A sampling of National Recreation Trails in the news or recently designated. The NRT program showcases the diversity of trails across America, from our cities and suburbs to the deserts, waterways, and high mountains.
Every kind of trail activity is represented in the listing of designated NRTs. Besides hiking and bicycling, the system includes water trails, motorized routes, snow tracks, greenways, and equestrian paths.
Search all of Puerto Rico's designated National Recreation Trails in the Online NRT Database
Tradewinds Trail in El Yunque National Forest
(photo by Jerry Bauer)
Paseo del Morro — The trail is located within the San Juan, Puerto Rico, National Historic Site, administered by the National Park Service. The Paseo del Morro follows the massive sandstone walls, dating back to the 1630s, that surround the city of Old San Juan. Paseo del Morro once served as the maintenance road for the west section of the Old San Juan wall system. In 1998, the maintenance road was converted into a trail. The trail meanders along the coast of the Atlantic Ocean providing a historical experience unlike any other.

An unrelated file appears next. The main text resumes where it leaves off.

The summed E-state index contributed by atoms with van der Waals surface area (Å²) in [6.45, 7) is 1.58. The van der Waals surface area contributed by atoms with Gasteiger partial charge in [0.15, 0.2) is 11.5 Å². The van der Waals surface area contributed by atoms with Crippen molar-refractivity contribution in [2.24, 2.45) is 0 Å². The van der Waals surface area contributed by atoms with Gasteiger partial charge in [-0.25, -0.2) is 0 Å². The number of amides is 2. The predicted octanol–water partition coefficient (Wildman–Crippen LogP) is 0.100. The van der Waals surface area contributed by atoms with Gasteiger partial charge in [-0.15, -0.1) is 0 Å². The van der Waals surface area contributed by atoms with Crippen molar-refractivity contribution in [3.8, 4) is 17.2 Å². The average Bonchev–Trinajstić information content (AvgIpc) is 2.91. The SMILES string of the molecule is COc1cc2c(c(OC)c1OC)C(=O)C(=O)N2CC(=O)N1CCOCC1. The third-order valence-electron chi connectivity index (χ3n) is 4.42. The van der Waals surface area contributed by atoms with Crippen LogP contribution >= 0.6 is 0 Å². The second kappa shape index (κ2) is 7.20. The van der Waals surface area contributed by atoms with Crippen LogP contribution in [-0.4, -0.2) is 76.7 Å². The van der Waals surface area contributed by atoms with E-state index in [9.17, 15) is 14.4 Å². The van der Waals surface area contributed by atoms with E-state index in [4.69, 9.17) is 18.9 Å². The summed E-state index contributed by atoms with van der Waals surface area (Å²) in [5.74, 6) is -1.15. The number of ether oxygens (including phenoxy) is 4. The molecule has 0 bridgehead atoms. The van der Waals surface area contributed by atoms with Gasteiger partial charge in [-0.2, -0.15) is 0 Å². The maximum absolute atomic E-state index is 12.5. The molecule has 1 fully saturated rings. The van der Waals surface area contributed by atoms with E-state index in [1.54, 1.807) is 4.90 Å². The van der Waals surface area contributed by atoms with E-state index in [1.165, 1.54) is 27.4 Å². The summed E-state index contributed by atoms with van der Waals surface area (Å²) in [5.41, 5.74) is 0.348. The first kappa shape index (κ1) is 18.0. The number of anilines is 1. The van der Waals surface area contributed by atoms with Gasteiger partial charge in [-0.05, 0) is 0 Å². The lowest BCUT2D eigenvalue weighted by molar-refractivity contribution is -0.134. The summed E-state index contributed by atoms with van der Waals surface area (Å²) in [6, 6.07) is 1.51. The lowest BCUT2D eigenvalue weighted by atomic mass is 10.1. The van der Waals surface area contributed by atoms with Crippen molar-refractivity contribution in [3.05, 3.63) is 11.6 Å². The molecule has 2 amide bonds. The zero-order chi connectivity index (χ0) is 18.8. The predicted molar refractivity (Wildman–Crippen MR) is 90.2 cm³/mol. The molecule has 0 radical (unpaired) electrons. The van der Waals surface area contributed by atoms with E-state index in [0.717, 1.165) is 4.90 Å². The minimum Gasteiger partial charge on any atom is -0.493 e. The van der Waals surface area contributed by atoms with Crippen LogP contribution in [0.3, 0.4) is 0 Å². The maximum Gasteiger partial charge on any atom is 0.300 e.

El Toro Trail — The trail is ocated on the Western side of the forest near a rural community. It is a remote nature trail that offers a unique experience to hikers. The trail was constructed by the Civil Conservation Corps in the 1940’s and is still very much in the same condition as when it was originally constructed. When hikers reach El Torro peak, views are spectacular. A panoramic view of the forest and the Atlantic shoreline is impressive. The flora and fauna found along the trail are unique to the upper elevations of the rain forest. Due to the rain, lush vegetation, and steep slopes, the trail can be very challenging for a first time hiker.
Trade Winds Trail — This remote trail which leads the hiker to El Toro Peak, one of the highest peaks in the forest. It also connects to El Toro Trail. Once the hiker reaches El Toro Peak, the views of the forest and the Atlantic Ocean shoreline are spectacular. The flora and fauna found along the trail are unique to the upper elevations of the rain forest. Due to the rain, lush vegetation and steep slopes, the trail can be very challenging to the first-time hiker. The trail was constructed by the Civilian Conservation Corps in the 1940s.